Supporting Children and Adolescents with Anxiety

Although anxiety is a common experience for everyone on almost a daily basis, abnormally high levels of anxiety can greatly impair an individual’s functioning. For children and adolescents with anxiety disorders, problems are observed in their social, personal, and/or academic functioning. For these children, anxiety is preventing them from fully participating in typical activities of day-to-day life.

Anxiety disorders account for the most common psychiatric disorders in childhood. Interestingly, the signs of an anxiety disorder are similar in children and adults, although children may display more irritability and inattention. Additional signs and symptoms of an anxiety disorder include perfectionism, constant need for reassurance, shyness and withdrawal, and frequent complaints of headaches and/or stomachaches. Habit behaviors, such as hair pulling or twirling, may also be observed. As with most mental illnesses, anxiety disorders are thought to result from a combination of factors, including genetic makeup, learning from others, and specific life events and/or transitions.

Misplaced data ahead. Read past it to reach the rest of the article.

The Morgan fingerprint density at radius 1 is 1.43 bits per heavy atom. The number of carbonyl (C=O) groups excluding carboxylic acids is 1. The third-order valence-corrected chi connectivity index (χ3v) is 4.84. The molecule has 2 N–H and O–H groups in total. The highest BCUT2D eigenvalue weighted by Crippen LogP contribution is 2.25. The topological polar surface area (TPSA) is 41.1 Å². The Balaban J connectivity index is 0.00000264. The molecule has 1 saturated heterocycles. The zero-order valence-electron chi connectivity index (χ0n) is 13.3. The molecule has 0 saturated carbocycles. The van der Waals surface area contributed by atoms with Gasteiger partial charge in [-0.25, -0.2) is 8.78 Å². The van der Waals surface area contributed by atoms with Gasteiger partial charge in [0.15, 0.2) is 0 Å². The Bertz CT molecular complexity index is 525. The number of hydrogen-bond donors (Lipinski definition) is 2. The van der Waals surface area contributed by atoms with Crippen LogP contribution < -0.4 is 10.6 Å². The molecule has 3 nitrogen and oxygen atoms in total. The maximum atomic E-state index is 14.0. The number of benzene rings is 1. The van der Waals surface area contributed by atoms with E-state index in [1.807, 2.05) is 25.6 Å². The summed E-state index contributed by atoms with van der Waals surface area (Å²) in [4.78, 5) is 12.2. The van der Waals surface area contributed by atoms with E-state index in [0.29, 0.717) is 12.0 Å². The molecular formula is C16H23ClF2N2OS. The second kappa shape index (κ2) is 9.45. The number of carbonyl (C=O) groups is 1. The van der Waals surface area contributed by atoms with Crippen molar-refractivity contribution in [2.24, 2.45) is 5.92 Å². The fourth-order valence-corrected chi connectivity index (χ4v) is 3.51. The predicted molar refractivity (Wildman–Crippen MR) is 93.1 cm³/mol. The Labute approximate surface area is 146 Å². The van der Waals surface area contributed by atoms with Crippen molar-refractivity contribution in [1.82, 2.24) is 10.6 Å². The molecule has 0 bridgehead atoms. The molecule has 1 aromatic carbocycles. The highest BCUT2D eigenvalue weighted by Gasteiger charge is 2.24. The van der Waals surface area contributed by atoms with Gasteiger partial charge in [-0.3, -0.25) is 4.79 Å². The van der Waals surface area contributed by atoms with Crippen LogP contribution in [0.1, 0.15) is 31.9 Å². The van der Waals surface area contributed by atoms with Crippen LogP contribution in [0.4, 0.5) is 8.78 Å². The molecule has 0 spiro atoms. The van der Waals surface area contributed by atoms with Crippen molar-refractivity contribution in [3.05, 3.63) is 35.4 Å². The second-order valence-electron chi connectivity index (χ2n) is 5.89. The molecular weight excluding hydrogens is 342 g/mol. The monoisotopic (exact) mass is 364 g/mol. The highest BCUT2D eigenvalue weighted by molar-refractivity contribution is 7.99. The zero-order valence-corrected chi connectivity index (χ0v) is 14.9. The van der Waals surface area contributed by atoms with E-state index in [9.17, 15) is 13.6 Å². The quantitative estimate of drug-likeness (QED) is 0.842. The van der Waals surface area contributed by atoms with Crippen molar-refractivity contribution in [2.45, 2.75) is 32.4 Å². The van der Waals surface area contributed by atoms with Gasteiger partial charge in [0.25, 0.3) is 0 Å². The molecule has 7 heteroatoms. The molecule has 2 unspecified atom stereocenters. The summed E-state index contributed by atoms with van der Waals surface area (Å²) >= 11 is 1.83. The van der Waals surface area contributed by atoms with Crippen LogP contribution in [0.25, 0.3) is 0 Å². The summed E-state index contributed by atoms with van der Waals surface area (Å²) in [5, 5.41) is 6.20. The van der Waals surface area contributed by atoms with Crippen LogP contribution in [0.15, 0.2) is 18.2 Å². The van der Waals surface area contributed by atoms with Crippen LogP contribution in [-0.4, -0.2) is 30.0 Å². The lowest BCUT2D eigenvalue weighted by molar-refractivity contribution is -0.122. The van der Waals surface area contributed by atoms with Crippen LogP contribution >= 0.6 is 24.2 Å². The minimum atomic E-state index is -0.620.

Fortunately, highly-effective treatments for childhood anxiety are available. The two most empirically-supported treatments are cognitive-behavioral therapy (CBT) and medication. In addition to pursuing treatment in a clinical setting, parents can play an essential role in helping their child or teen manage the symptoms of anxiety. It is important that parents maintain the same expectations as they would any other child, while also understanding that their anxious child may move at a slower pace. Additionally, parents should not avoid triggers of anxiety, but rather encourage independence and allow their child to take reasonable risks. Lastly, parents’ attention are oftentimes their most powerful tool. Parents can use their attention to reward brave behaviors, as well as remove their attention for excessive anxious/avoidant behaviors. When brave behaviors and coping skills are practiced and rewarded, children and teens begin to gain confidence in their abilities to manage their anxiety.